1652-PS Decree of the Reich President for protection against treacherous attacks on the government of the Nationalist movement, 21 March 1933. 1933 Reichsgesetzblatt, Part I, p. 135 ......................... IV 160

*1669-PS Correspondence between Dr. Haushofer and Hess, 24 and 28 August 1933. (USA 741) ......................... IV 184

*1759-PS Affidavit of Raymond H. Geist. (USA 420) ......................... IV 288

*1852-PS "Law" from The German Police, 1941, by Dr. Werner Best. (USA 449). (See Chart No. 16) ......................... IV 490

*1856-PS Extract from book entitled "Hermann Goering - Speeches and Essays", 3rd edition 1939, p. 27. (USA 437)....IV 496

*1857-PS Announcement of creation of SS as independent formation of NSDAP. Voelkischer Beobachter, 26 July 1934, p. 1. (USA 412)....IV 496

1956-PS Meaning and Tasks of the Secret State Police, published in The Archives, January 1936, Vol. 22-24, p. 1342....IV 598

1962-PS Law to change the Penal Code of 28 June 1935. 1935 Reichsgesetzblatt, Part I, p. 839....IV 600

2057-PS Law relating to National Emergency Defense Measures of 3 July. 1934. 1934 Reichsgesetzblatt, Part I, p. 529....IV 699

2107-PS Law on Secret State Police of 10 February 1936. 1936 Preussiche Gesetzsammlung, pp. 21-22....IV 732

2344-PS Reconstruction of a Nation by Goering, 1934, p. 89....IV 1065

2347-PS Court decisions from 1935 Reichsverwaltungsblatt, Vol. 56, pp. 577-578, 20 July 1935....IV 1066

*2386-PS Joint affidavit of George S. Messersmith and Raymond H. Geist, 29 August 1945. (USA 750)....V 39

*2460-PS Affidavit of Rudolf Diels. (USA 751).....V 205

*2472-PS Affidavit of Rudolf Diels, 31 October 1945. (USA 752)....V 224

2491-PS Extract from Legal Review, published in Lawyers' Journal, 1935....V 235

2494-PS Prime Minister Goering's Press Conference, published in Voelkischer Beobachter, Berlin edition, 23-24 July 1933, p. 1....V 236

2496-PS Extract from Goering's address to Public Prosecutors of Prussia on 12 July 1934 from the Archive, 1934, Vols. IV-VI, p. 495....V 236

*2499-PS Original Protective Custody Order served on Dr. R. Kempner. 15 March 1935. (USA 232)....V 236

2533-PS Extract from article "Legislation and Judiciary in the Third Reich", from Journal of the Academy for German Law, 1936, pp. 141-142....V 277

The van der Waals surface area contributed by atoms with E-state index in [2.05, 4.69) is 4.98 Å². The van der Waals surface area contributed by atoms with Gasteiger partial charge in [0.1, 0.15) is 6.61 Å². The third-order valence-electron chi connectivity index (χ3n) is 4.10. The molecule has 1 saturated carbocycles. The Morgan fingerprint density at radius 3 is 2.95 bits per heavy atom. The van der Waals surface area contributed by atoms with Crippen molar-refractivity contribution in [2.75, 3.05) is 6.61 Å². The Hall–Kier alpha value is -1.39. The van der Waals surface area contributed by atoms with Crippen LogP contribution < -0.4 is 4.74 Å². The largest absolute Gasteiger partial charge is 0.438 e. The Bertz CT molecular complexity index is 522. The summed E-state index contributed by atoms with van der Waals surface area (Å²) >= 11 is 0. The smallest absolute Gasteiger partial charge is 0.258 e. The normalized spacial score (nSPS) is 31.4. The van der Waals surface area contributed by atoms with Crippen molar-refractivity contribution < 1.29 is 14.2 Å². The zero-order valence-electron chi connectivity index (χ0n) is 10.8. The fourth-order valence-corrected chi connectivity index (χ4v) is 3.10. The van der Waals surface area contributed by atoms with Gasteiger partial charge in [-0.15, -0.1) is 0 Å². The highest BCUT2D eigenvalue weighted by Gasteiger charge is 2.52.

2543-PS Extract from The Mission of the SS, published in The National Socialist Magazine, Issue 46, January 1934.....V 288

*2544-PS Affidavit of Rudolf Diels, former Superior Government Counsellor of the Police Division of the Prussian Ministry of the Interior. (USA 753)....V 288

2545-PS Extract from Hitler's cleaning up act in Reich, published in Voelkischer Beobachter, Berlin edition, No. 182-183, 1-2 July 1934, p. 1...V 290

2548-PS Law about changing rules of Criminal Law and Criminal Procedure of 24 April 1934. 1934 Reichsgesetzblatt, Part I, p. 34....V 291

2549-PS Extract from "Germany's Road to Freedom" as published in Documents of German Politics, Vol. 3....V 292

2550-PS Law on modification of rules of general criminal procedure, 16 September 1939. 1939 Reichsgesetzblatt, Part I, p. 1841....V 293

2552-PS Excerpt concerning criminals, published in Journal of the Academy for German Law, No. 3, March 1935.....V 293

2554-PS Law concerning adjudication and execution of the death penalties of 29 March 1933. 1933 Reichsgesetzblatt, Part I, p. 151....V 294

2572-PS Hitler's speech to the Reichstag on 13 July 1934, printed in The Third Reich, Vol. II, p. 247.....V 302

*2614-PS Affidavit of Dr. Wilhelm Hoettl, 5 November 1945. (USA 918)....V 337

2639-PS Ordinances of the Deputy of the Fuehrer, published in Munich 1937....V 345

*2950-PS Affidavit of Frick, 19 November 1945. (USA 448).....V 654

*2967-PS Affidavit of Dr. Hans Anschuetz, 17 November 1945. (USA 756)....V 673

*L-73 Affidavit of Bruno Bettelheim, 10 July 1945. (USA 746)...VII 818

*L-83 Affidavit of Gerhart H. Seger, 21 July 1945. (USA 234)....VII 859

*L-135 Affidavit of Kate Eva Hoerlin, 9 July 1945. (USA 747).... VII 883